Our daughter loves Hello Kitty, and for her bridal shower, Hello Kitty was the theme! I bought these as party favors.

Some animal sculptures are cute,

At Mount St. Mary Park in St. Charles, Illinois

but some can be a bit intimidating!…

Giant spider at Pappajohn Sculpture Park in Des Moines, Iowa

and some are reminders of favorite movies, such as this groundhog in Woodstock, Illinois, where Groundhog Day was filmed.

CFFC: Vertical Challenge

Cee’s Fun Foto Challenge this week has the theme columns and vertical lines.

Column at a kitschy Egyptian-themed site, Wadsworth, IL
This single pillar in a Grayslake, IL park is the only remnant of a factory that had previously been on that site.
Memorial to fallen soldiers, Inverness, IL
Columns at the manor at Cantigny, the estate of Robert McCormick, Wheaton, IL
Base of a stairway railing, Cantigny
Satellite communications tower, Rolling Meadows, IL
Decorative bamboo stalks, annual orchid show at Chicago Botanic Gardens
Orchid show, Chicago Botanic Gardens
Vertical blinds at a friend’s house in Des Plaines, IL
Columns at Church of the Nativity, Bethlehem, Israel
Cloister columns at the Abbey, Mont St-Michel, France
Snail clusters on a pillar, Mont St-Michel, France
Abbey, Mont St-Michel, France
Cathedral of Cologne, Germany
Organ pipes, Bamberg Cathedral, Germany
Sculpture fountain at Museum of Glass, Tacoma, WA
Forecourt columns, Philae, Egypt
Gated doorway, Philae, Egypt

April Squares 28: Museum of Glass

The Museum of Glass in Tacoma has an interesting, modernist design. It was designed by Canadian architect Arthur Erickson, his first art museum. He started working on the building in 2000 and in 2001 the building was completed. At the top of the building, shaped like an angled cone, is the hot shop, where visitors can watch glass artists shape their work.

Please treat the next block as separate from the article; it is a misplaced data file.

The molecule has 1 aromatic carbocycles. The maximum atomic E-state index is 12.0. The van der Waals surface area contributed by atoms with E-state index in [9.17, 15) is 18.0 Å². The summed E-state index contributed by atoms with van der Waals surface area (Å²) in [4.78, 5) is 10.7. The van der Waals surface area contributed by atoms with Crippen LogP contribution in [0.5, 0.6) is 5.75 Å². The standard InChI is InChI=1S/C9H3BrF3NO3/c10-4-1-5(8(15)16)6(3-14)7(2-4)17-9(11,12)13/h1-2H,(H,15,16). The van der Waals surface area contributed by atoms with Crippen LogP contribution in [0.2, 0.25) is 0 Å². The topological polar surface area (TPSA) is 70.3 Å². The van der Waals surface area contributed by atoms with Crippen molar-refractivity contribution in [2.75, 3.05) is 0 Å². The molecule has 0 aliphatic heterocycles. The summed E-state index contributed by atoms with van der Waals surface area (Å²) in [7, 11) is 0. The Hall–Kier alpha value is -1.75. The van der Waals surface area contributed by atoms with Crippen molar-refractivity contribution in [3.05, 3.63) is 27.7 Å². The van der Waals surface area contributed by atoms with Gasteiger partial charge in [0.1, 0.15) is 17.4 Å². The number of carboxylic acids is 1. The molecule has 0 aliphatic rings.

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The hot shop:
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Artists and visitors see a close up view of the glass being worked or “blown” on a large screen.
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Outside the museum is the  Chihuly Bridge of Glass, which links the museum site with downtown Tacoma. 20190915_140522

Rising upward and topping this bridge is a glass sculpture by Chihuly consisting of chunks of green-blue glass. (And there’s no way to make this photo square without ruining the view of what it looks like. But it definitely tops the entire complex.)
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Source: Wikipedia: Museum of Glass

Posted for Becky’s April Squares with the subject top.

Thursday Doors: Tacoma

I don’t think I ever posted these photos of doors in Tacoma, Washington – most of them taken while in the car, so I wasn’t able to be too discerning about the photography. Anyway, for Norm’s Thursday Doors, here are doors in downtown Tacoma.
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A colorful street in downtown Tacoma – there are a few doors visible here.

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I didn’t get out of the car to take this, and if I had, the car would still have been right in front of it!

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A two-fer!

On the Hunt for Joy: Shades & Hues

Cee’s On the Hunt for Joy challenge continues with this week’s topic: color code.

She says: This one is all about color and keeping the same color or hues together. Tip from Ingrid Fetell Lee: Color-code: Organizing by color brings instant harmony to your bookshelf or your closet.

The best photos I’ve taken that are a variation of hues come from nature:

Shades of brown in a cavern (Arizona)
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Beiges in a desert landscape (Masada, Israel)